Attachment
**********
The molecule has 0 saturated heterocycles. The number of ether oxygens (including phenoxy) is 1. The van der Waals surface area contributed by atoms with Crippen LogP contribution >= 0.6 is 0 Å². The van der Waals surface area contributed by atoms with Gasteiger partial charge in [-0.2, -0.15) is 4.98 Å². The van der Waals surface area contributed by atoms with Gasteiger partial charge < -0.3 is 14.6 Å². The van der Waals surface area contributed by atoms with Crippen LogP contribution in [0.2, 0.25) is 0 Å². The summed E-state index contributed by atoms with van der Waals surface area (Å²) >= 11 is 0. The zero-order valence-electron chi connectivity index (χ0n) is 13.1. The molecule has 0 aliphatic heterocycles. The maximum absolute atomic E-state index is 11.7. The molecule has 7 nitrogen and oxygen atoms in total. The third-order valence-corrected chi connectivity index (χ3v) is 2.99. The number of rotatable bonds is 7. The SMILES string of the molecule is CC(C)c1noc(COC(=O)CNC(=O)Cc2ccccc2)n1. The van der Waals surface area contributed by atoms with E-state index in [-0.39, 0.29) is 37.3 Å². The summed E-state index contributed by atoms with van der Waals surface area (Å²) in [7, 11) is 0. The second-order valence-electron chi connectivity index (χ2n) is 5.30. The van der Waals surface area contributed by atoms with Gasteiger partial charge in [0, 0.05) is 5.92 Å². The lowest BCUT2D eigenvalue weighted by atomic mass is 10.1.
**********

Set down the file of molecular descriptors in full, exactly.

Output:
The molecule has 0 saturated heterocycles. The number of ether oxygens (including phenoxy) is 1. The van der Waals surface area contributed by atoms with Crippen LogP contribution >= 0.6 is 0 Å². The van der Waals surface area contributed by atoms with Gasteiger partial charge in [-0.2, -0.15) is 4.98 Å². The van der Waals surface area contributed by atoms with Gasteiger partial charge < -0.3 is 14.6 Å². The van der Waals surface area contributed by atoms with Crippen LogP contribution in [0.2, 0.25) is 0 Å². The summed E-state index contributed by atoms with van der Waals surface area (Å²) >= 11 is 0. The zero-order valence-electron chi connectivity index (χ0n) is 13.1. The molecule has 0 aliphatic heterocycles. The maximum absolute atomic E-state index is 11.7. The molecule has 7 nitrogen and oxygen atoms in total. The third-order valence-corrected chi connectivity index (χ3v) is 2.99. The number of rotatable bonds is 7. The SMILES string of the molecule is CC(C)c1noc(COC(=O)CNC(=O)Cc2ccccc2)n1. The van der Waals surface area contributed by atoms with E-state index in [-0.39, 0.29) is 37.3 Å². The summed E-state index contributed by atoms with van der Waals surface area (Å²) in [7, 11) is 0. The second-order valence-electron chi connectivity index (χ2n) is 5.30. The van der Waals surface area contributed by atoms with Gasteiger partial charge in [0, 0.05) is 5.92 Å². The lowest BCUT2D eigenvalue weighted by atomic mass is 10.1.